May 22

saudi-arabia
Saudi Arabia dwarfs other states in the region and analysts say there is concern that a common currency would serve to concentrate power in Riyadh

A project to establish a common currency for the Gulf has been dealt a near-fatal blow with the decision by the United Arab Emirates to abandon monetary union after disagreement with Saudi Arabia over the location of a future central bank.

The loss of the Emirates to the currency project could accelerate decisions within some Gulf states to diverge from Saudi Arabia’s desire to maintain a currency peg with the dollar. This could lead eventually to the UAE, the Gulf’s most sophisticated economy, floating its dirham, analysts in the region said.

The UAE attributed its decision to quit the Gulf Cooperation Council (GCC) project to the choice of Saudi Arabia as host of the key monetary institution.

Evidence of mounting rivalry and distrust between the Gulf’s two biggest economies emerged two weeks ago, when a meeting of the GCC voted to locate the central bank in Riyadh. UAE officials expressed reservations about the decision. The choice of Riyadh would enhance the physical presence of Saudi Arabia within the GCC, as the organisation’s secretariat is already headquartered in the Saudi capital.

The UAE is the second state in the six-member GCC to pull out of the common currency, which was due to be launched next year. Oman had said already that it would not take part, but the loss of the Emirates, which has the greatest international trading links, makes it unlikely that the project will get off the ground.

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Jan 02

The Gulf Arab nations are now all fighting for their survival, because their future economic calculations and decisions are all based on much higher oil prices.

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The breaking of their dollar pegs by the Gulf Arab nations is clearly dollar negative. Any inclusion of gold either as a part of the monetary basket, or in the reserves of the new GCC Central Bank will create additional demand for the precious metal.

Related article: Will the New GCC Single Currency Include Gold?

Gulf Cooperation Council leaders yesterday concluded their 29th annual summit meeting in Muscat, Oman with a final approval for the creation of a single currency for the six-nation economic bloc, still targeted for 2010.

Saudi Arabia is the largest economy in the GCC and boasts substantial gold reserves. But whether gold will be included in the currency basket has not yet been decided.

Golden opportunity

GCC assistant secretary-general Mohammad Al Mazroui told Gulf News: ‘We first have to decide on the location of the Central Bank, then the Central Bank and Monetary Council will have to decide on the gold reserves for the Central Bank’.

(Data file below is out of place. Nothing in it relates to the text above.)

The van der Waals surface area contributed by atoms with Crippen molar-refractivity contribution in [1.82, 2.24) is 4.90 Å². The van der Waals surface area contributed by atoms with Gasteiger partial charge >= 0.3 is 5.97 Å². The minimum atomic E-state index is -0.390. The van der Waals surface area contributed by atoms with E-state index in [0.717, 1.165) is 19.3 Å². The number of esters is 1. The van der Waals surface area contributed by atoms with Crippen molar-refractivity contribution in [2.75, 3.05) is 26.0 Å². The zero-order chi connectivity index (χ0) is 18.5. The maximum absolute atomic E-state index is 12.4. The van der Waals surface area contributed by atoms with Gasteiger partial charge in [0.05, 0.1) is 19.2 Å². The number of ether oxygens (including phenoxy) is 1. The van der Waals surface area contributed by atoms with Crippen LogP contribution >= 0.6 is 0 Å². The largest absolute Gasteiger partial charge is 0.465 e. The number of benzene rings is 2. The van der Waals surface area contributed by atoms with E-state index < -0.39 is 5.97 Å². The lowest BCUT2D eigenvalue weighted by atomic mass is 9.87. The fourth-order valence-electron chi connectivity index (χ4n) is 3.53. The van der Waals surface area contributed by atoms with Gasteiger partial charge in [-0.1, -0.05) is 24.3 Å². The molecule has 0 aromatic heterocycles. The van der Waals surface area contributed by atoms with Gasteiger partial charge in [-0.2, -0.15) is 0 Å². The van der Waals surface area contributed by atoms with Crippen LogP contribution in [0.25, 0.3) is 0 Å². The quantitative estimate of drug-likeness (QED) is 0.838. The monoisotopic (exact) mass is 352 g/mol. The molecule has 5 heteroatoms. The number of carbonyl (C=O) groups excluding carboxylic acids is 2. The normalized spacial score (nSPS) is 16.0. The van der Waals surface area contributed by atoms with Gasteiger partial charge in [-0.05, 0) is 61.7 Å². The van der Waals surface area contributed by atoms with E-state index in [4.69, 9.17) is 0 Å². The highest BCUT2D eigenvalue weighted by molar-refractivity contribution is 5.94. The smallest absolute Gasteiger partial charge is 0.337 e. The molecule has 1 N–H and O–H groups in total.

The creation of the GCC single currency – likely to be known as the Khaleeji which means Gulf in Arabic – is a major gold event for two reasons.

First, the breaking of their dollar pegs by the Gulf Arab nations is clearly dollar negative. Secondly, any inclusion of gold either as a part of the monetary basket, or in the reserves of the new GCC Central Bank will create additional demand for the precious metal.

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Jan 02

KUWAIT CITY: Stock markets in the Gulf states yesterday ended 2008 sharply lower as the energy-dependent economies were battered by the global financial crisis while oil prices plummeted. Most of the seven markets witnessed their worst year ever with the bourse of the bustling Dubai shedding almost three quarters of its value and the Saudi market, the largest in the Arab world, slumping by more than half.

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More than $515bn were wiped off of their market value as their capitalisation stood at just $600bn compared to $1.116 trillion at the end of 2007. “It was a year of contradictions as share prices rose sharply in the first half but nosedived in the second half similar to the oil price scenario,” Kuwaiti economist Hajjaj Bukhdur said.

“The impact of the global financial crisis on the Gulf economies was much deeper than initially thought. Gulf stocks slumped even more than bourses in the West where the crisis began,” Bukhdur said. The Saudi Tadawul All-Shares Index (TASI) dropped 56.5 percent to close the year at 4,802.99 points, down from 11,175.96 points at the end of 2007. It was pulled down by a sharp slide in the leading banks and petrochemicals sectors.

Kuwait Stock Exchange, the second largest in the Arab world, shed 38 percent to finish the year at 7,782.60 points, almost a four-year low. However, it was down 50.3 percent from its all-time high set in late June. In the United Arab Emirates, the Dubai Financial Market slid 72.4 percent to close at 1,636.29 points, near its four-year low.

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Mar 06

Alan Greenspan, the former chairman of the US central bank, or Fed, has said that inflation rates in Gulf states, which are reaching near record levels, would fall “significantly” if oil producers dropped their US dollar pegs.

Speaking at an investment conference on Monday in Jedda, Saudi Arabia, he said the pegs restrict the region’s ability to control inflation by forcing them to duplicate US monetary policy at a time when the Fed is cutting rates to ward off an economic downturn.

Debate is rife in the Gulf on how to tackle inflation.

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Greenspan, right, says inflation rates in Gulf states will fall if they drop their US dollar pegs [AFP]

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